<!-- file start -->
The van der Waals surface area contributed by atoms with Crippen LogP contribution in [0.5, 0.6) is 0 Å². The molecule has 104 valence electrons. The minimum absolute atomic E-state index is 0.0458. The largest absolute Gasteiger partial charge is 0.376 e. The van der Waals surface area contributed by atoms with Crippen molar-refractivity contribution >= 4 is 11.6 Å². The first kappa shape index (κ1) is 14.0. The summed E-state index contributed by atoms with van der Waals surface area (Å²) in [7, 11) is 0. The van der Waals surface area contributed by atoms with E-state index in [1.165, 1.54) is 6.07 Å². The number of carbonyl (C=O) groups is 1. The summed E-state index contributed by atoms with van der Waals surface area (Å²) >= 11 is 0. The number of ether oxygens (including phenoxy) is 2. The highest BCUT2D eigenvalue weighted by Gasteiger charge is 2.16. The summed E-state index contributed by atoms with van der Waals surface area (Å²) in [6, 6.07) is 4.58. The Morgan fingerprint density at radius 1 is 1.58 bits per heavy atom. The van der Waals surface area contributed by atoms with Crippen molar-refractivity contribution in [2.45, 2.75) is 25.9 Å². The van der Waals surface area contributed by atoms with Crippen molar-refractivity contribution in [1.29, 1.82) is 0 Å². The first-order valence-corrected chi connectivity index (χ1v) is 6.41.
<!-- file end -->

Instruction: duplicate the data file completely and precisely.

The van der Waals surface area contributed by atoms with Crippen LogP contribution in [0.5, 0.6) is 0 Å². The molecule has 104 valence electrons. The minimum absolute atomic E-state index is 0.0458. The largest absolute Gasteiger partial charge is 0.376 e. The van der Waals surface area contributed by atoms with Crippen molar-refractivity contribution >= 4 is 11.6 Å². The first kappa shape index (κ1) is 14.0. The summed E-state index contributed by atoms with van der Waals surface area (Å²) in [7, 11) is 0. The van der Waals surface area contributed by atoms with E-state index in [1.165, 1.54) is 6.07 Å². The number of carbonyl (C=O) groups is 1. The summed E-state index contributed by atoms with van der Waals surface area (Å²) >= 11 is 0. The number of ether oxygens (including phenoxy) is 2. The highest BCUT2D eigenvalue weighted by Gasteiger charge is 2.16. The summed E-state index contributed by atoms with van der Waals surface area (Å²) in [6, 6.07) is 4.58. The Morgan fingerprint density at radius 1 is 1.58 bits per heavy atom. The van der Waals surface area contributed by atoms with Crippen molar-refractivity contribution in [2.45, 2.75) is 25.9 Å². The van der Waals surface area contributed by atoms with Crippen molar-refractivity contribution in [1.29, 1.82) is 0 Å². The first-order valence-corrected chi connectivity index (χ1v) is 6.41.